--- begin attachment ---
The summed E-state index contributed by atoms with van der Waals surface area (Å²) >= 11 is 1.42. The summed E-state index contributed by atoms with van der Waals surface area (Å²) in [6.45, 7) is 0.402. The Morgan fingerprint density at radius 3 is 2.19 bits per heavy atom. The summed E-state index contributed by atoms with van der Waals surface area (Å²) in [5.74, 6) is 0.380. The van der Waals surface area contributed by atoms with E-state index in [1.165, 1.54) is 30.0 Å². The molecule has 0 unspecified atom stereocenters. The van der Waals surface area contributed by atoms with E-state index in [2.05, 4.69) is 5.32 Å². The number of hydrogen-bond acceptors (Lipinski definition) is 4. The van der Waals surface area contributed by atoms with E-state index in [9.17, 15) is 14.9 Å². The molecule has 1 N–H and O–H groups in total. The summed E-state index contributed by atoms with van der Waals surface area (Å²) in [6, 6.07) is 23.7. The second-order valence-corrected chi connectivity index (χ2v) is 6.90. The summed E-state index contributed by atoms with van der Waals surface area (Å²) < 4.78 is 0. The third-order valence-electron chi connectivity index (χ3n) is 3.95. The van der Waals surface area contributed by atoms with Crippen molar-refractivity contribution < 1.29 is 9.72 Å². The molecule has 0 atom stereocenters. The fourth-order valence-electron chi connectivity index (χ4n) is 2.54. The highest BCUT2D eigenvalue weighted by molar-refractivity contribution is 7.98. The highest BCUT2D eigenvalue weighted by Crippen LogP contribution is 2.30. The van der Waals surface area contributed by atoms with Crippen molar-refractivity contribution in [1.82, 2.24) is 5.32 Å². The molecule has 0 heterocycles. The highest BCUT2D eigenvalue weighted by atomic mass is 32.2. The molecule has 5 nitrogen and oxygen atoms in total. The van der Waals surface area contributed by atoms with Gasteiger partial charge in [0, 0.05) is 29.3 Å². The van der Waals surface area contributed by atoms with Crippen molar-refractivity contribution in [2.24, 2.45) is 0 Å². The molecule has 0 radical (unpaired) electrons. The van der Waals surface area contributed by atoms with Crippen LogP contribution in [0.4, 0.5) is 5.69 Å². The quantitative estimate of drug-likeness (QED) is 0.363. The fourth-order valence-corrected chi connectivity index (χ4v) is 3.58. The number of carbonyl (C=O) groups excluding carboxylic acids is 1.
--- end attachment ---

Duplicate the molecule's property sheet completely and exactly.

The summed E-state index contributed by atoms with van der Waals surface area (Å²) >= 11 is 1.42. The summed E-state index contributed by atoms with van der Waals surface area (Å²) in [6.45, 7) is 0.402. The Morgan fingerprint density at radius 3 is 2.19 bits per heavy atom. The summed E-state index contributed by atoms with van der Waals surface area (Å²) in [5.74, 6) is 0.380. The van der Waals surface area contributed by atoms with E-state index in [1.165, 1.54) is 30.0 Å². The molecule has 0 unspecified atom stereocenters. The van der Waals surface area contributed by atoms with E-state index in [2.05, 4.69) is 5.32 Å². The number of hydrogen-bond acceptors (Lipinski definition) is 4. The van der Waals surface area contributed by atoms with E-state index in [9.17, 15) is 14.9 Å². The molecule has 1 N–H and O–H groups in total. The summed E-state index contributed by atoms with van der Waals surface area (Å²) in [6, 6.07) is 23.7. The second-order valence-corrected chi connectivity index (χ2v) is 6.90. The summed E-state index contributed by atoms with van der Waals surface area (Å²) < 4.78 is 0. The third-order valence-electron chi connectivity index (χ3n) is 3.95. The van der Waals surface area contributed by atoms with Crippen molar-refractivity contribution < 1.29 is 9.72 Å². The molecule has 0 atom stereocenters. The fourth-order valence-electron chi connectivity index (χ4n) is 2.54. The highest BCUT2D eigenvalue weighted by molar-refractivity contribution is 7.98. The highest BCUT2D eigenvalue weighted by Crippen LogP contribution is 2.30. The van der Waals surface area contributed by atoms with Crippen molar-refractivity contribution in [1.82, 2.24) is 5.32 Å². The molecule has 0 heterocycles. The highest BCUT2D eigenvalue weighted by atomic mass is 32.2. The molecule has 5 nitrogen and oxygen atoms in total. The van der Waals surface area contributed by atoms with Gasteiger partial charge in [0, 0.05) is 29.3 Å². The van der Waals surface area contributed by atoms with Crippen molar-refractivity contribution in [2.24, 2.45) is 0 Å². The molecule has 0 radical (unpaired) electrons. The van der Waals surface area contributed by atoms with Crippen LogP contribution in [0.4, 0.5) is 5.69 Å². The quantitative estimate of drug-likeness (QED) is 0.363. The fourth-order valence-corrected chi connectivity index (χ4v) is 3.58. The number of carbonyl (C=O) groups excluding carboxylic acids is 1.